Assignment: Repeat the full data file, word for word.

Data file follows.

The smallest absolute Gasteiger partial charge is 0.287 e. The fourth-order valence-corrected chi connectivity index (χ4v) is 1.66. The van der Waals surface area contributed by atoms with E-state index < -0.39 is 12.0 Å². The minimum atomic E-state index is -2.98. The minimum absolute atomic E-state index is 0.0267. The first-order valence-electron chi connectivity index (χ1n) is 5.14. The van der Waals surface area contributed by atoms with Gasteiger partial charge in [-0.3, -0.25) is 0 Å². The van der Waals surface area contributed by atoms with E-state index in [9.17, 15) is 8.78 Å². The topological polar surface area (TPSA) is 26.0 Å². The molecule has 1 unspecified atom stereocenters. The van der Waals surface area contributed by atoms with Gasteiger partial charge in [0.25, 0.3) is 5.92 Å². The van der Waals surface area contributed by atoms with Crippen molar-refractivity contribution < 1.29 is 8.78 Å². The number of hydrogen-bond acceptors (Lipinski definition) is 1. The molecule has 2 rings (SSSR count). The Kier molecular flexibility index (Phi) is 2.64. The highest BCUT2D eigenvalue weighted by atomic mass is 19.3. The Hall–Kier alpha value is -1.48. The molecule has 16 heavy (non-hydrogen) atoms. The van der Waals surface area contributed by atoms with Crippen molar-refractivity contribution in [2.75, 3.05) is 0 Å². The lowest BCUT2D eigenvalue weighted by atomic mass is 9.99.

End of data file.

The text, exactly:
The smallest absolute Gasteiger partial charge is 0.287 e. The fourth-order valence-corrected chi connectivity index (χ4v) is 1.66. The van der Waals surface area contributed by atoms with E-state index < -0.39 is 12.0 Å². The minimum atomic E-state index is -2.98. The minimum absolute atomic E-state index is 0.0267. The first-order valence-electron chi connectivity index (χ1n) is 5.14. The van der Waals surface area contributed by atoms with Gasteiger partial charge in [-0.3, -0.25) is 0 Å². The van der Waals surface area contributed by atoms with E-state index in [9.17, 15) is 8.78 Å². The topological polar surface area (TPSA) is 26.0 Å². The molecule has 1 unspecified atom stereocenters. The van der Waals surface area contributed by atoms with Gasteiger partial charge in [0.25, 0.3) is 5.92 Å². The van der Waals surface area contributed by atoms with Crippen molar-refractivity contribution < 1.29 is 8.78 Å². The number of hydrogen-bond acceptors (Lipinski definition) is 1. The molecule has 2 rings (SSSR count). The Kier molecular flexibility index (Phi) is 2.64. The highest BCUT2D eigenvalue weighted by atomic mass is 19.3. The Hall–Kier alpha value is -1.48. The molecule has 16 heavy (non-hydrogen) atoms. The van der Waals surface area contributed by atoms with Crippen molar-refractivity contribution in [2.75, 3.05) is 0 Å². The lowest BCUT2D eigenvalue weighted by atomic mass is 9.99.